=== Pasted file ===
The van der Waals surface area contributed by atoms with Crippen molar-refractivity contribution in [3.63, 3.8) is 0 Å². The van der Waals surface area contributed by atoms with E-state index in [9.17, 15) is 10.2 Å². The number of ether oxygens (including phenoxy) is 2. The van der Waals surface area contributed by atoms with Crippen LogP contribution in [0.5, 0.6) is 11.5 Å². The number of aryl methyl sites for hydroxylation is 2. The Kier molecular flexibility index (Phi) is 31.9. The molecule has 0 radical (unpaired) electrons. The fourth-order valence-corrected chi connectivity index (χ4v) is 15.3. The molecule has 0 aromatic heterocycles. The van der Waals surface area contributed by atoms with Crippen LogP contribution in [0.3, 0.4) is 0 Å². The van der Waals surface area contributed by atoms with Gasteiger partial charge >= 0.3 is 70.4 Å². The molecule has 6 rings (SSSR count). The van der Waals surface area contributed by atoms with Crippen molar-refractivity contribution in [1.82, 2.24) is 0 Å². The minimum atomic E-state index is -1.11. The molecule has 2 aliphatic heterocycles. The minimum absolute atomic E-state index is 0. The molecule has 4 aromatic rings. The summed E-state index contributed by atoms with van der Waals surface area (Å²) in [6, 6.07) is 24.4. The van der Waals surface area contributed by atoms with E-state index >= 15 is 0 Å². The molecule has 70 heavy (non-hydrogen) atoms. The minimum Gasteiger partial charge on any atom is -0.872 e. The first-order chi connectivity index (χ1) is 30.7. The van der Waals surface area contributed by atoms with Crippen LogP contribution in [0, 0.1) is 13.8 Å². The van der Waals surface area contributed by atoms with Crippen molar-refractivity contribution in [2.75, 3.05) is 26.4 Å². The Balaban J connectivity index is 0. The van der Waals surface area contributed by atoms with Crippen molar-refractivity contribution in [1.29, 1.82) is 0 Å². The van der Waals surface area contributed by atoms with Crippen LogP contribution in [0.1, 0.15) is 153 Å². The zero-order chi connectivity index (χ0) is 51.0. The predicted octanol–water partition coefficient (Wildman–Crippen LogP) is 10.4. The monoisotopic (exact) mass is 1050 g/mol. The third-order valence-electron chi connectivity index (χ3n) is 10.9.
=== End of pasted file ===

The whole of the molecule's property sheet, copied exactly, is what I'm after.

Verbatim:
The van der Waals surface area contributed by atoms with Crippen molar-refractivity contribution in [3.63, 3.8) is 0 Å². The van der Waals surface area contributed by atoms with E-state index in [9.17, 15) is 10.2 Å². The number of ether oxygens (including phenoxy) is 2. The van der Waals surface area contributed by atoms with Crippen LogP contribution in [0.5, 0.6) is 11.5 Å². The number of aryl methyl sites for hydroxylation is 2. The Kier molecular flexibility index (Phi) is 31.9. The molecule has 0 radical (unpaired) electrons. The fourth-order valence-corrected chi connectivity index (χ4v) is 15.3. The molecule has 0 aromatic heterocycles. The van der Waals surface area contributed by atoms with Crippen LogP contribution in [0.3, 0.4) is 0 Å². The van der Waals surface area contributed by atoms with Gasteiger partial charge >= 0.3 is 70.4 Å². The molecule has 6 rings (SSSR count). The van der Waals surface area contributed by atoms with Crippen molar-refractivity contribution in [1.82, 2.24) is 0 Å². The minimum atomic E-state index is -1.11. The molecule has 2 aliphatic heterocycles. The minimum absolute atomic E-state index is 0. The molecule has 4 aromatic rings. The summed E-state index contributed by atoms with van der Waals surface area (Å²) in [6, 6.07) is 24.4. The van der Waals surface area contributed by atoms with E-state index >= 15 is 0 Å². The molecule has 70 heavy (non-hydrogen) atoms. The minimum Gasteiger partial charge on any atom is -0.872 e. The first-order chi connectivity index (χ1) is 30.7. The van der Waals surface area contributed by atoms with Crippen LogP contribution in [0, 0.1) is 13.8 Å². The van der Waals surface area contributed by atoms with Crippen molar-refractivity contribution in [2.75, 3.05) is 26.4 Å². The Balaban J connectivity index is 0. The van der Waals surface area contributed by atoms with Crippen molar-refractivity contribution in [1.29, 1.82) is 0 Å². The van der Waals surface area contributed by atoms with Crippen LogP contribution in [0.1, 0.15) is 153 Å². The zero-order chi connectivity index (χ0) is 51.0. The predicted octanol–water partition coefficient (Wildman–Crippen LogP) is 10.4. The monoisotopic (exact) mass is 1050 g/mol. The third-order valence-electron chi connectivity index (χ3n) is 10.9.